I'm going to make a mad guess based on... absolutely nothing beyond I know it's paleolithic and I notice burn marks in one area and you say it's not "stone"... so my off-the-wall guess is that it's bone/antler and the "baseboard" (where you would put tinder) of a fire-starting drill kit

I am prepared to be totally embarrassed by how wrong this is.
edit on 28-4-2013 by Byrd because: (no reason given)



posted on Apr, 28 2013 @ 07:45 PM
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Just looking at it,a piece of coral that was rounded and polished by a river or ocean waves.

Hmm,researching it now.



posted on Apr, 28 2013 @ 09:04 PM
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To me it looks like an egg. Is it maybe a symbol of fertility, a fertility egg? made of keratin. The marring throws me off though...
edit on 28-4-2013 by kimish because: (no reason given)



posted on Apr, 28 2013 @ 09:04 PM
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reply to post by Byrd
 


Nice call byrd

I recognise the pattern in the substrate of the object but can't pun it down.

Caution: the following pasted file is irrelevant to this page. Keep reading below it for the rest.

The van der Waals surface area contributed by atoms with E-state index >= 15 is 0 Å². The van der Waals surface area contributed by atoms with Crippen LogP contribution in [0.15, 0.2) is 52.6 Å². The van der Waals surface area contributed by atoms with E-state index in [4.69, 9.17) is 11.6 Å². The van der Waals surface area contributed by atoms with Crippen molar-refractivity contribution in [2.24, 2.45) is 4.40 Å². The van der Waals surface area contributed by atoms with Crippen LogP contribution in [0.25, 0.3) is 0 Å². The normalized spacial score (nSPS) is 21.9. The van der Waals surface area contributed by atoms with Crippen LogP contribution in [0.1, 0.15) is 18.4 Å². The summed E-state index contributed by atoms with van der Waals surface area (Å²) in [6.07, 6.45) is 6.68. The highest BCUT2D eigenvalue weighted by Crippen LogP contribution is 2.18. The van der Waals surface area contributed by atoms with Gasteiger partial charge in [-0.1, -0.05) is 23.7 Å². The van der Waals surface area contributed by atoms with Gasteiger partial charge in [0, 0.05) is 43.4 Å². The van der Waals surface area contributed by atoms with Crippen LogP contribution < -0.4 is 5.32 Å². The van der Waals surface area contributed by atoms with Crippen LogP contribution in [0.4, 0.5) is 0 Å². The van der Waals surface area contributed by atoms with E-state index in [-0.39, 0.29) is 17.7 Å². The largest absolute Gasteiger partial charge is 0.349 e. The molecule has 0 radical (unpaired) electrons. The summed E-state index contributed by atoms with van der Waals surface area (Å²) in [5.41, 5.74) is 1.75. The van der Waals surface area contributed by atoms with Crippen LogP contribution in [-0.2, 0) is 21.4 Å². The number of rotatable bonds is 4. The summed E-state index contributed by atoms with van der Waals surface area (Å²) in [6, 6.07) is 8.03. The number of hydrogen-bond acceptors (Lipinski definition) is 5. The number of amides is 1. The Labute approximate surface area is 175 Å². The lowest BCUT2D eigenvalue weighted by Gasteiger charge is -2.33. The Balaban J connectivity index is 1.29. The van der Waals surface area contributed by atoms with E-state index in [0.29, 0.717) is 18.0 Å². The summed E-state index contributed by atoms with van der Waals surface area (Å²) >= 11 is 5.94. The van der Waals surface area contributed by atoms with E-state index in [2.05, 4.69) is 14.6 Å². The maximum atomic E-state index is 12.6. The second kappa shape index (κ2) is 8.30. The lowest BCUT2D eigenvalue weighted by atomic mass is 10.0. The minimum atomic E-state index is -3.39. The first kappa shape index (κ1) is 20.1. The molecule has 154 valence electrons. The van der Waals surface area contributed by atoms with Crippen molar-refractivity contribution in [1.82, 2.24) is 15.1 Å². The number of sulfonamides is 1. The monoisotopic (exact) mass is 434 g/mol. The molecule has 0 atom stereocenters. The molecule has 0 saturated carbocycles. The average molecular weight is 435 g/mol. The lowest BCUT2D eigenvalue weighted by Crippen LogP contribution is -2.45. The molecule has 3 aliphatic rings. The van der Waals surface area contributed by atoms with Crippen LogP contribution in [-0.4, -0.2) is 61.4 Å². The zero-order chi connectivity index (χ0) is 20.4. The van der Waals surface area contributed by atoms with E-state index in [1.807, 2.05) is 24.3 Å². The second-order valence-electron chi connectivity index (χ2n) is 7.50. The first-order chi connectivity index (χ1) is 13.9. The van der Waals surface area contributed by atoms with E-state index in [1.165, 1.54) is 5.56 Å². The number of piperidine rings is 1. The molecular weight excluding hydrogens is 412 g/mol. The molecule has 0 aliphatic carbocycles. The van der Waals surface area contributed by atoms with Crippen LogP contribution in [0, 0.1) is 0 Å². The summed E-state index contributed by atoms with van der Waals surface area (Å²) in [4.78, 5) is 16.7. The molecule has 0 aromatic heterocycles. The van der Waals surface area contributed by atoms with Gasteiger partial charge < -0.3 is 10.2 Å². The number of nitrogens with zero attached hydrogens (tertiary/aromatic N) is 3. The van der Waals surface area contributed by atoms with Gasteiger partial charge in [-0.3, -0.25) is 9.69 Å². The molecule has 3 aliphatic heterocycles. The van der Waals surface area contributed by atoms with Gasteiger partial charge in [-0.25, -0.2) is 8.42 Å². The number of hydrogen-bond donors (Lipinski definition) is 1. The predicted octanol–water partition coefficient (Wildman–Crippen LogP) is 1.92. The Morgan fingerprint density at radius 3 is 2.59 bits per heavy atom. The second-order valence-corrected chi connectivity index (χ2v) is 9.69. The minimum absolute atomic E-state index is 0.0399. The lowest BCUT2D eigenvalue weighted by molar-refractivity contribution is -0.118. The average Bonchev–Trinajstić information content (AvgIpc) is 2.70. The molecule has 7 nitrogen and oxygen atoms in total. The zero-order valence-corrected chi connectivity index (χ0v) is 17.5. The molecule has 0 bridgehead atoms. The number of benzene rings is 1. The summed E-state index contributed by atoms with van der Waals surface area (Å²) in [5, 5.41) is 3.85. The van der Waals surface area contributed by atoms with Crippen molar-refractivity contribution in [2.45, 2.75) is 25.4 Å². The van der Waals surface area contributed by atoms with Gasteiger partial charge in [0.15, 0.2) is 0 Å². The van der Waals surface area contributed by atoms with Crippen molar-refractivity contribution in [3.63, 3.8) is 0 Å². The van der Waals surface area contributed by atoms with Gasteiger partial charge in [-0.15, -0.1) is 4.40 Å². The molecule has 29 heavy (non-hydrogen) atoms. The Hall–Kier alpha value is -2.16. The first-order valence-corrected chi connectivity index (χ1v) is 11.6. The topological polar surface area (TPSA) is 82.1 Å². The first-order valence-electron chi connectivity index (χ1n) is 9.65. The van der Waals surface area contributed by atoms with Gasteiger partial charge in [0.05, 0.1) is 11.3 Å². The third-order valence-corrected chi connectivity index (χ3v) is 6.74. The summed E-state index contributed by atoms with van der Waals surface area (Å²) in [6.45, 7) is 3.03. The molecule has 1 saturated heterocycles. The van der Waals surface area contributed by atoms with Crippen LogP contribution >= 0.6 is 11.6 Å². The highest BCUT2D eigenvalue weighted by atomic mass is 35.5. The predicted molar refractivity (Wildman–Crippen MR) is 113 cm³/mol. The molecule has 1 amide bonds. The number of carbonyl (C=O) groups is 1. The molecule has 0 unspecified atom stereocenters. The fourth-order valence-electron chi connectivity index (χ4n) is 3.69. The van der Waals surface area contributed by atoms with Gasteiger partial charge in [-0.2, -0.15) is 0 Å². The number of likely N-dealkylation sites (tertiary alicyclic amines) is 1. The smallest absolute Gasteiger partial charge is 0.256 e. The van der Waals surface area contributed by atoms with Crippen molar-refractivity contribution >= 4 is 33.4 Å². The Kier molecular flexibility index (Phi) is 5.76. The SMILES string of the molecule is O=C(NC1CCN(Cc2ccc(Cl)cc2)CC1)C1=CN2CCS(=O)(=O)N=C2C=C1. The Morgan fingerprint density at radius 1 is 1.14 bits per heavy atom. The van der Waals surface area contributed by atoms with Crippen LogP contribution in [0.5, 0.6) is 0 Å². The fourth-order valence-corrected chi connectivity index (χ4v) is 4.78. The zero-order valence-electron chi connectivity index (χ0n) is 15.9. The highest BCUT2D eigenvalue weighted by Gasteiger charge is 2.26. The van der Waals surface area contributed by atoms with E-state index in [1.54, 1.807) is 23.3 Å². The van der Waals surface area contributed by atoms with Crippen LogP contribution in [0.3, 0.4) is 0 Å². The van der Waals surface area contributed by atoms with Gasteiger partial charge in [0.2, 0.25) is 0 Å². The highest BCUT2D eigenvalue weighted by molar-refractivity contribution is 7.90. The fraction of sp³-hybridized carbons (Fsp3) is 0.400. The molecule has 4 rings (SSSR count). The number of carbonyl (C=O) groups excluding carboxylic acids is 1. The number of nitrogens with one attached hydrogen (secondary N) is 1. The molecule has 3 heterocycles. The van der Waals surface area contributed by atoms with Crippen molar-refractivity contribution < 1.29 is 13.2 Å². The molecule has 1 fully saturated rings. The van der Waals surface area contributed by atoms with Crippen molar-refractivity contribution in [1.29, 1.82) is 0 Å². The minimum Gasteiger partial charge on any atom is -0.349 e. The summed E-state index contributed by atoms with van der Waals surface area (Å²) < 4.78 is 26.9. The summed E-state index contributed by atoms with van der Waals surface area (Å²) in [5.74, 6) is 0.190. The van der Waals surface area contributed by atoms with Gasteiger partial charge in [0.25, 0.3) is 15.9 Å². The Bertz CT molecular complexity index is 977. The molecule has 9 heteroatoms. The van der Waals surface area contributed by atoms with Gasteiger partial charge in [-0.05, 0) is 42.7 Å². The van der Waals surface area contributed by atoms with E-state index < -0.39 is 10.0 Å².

There is a scaleish quality to the object



posted on Apr, 29 2013 @ 05:07 AM
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I know you put 'stone' in quotes but, since I spotting the words 'geology' and 'géographie' among the institutions that studied it, is it perhaps a processed stone?


Since it's round and smooth, I guess it must either be from a coast or the lower course of a river... Also, since you're writing in German, I suppose it must be from Germany or Austria or some other German-speaking area. From Google, major rivers in Germany include the Rhine, the Weser, the Elbe, the Danube and the Oder, so I'll try guessing from there.



posted on Apr, 29 2013 @ 04:55 PM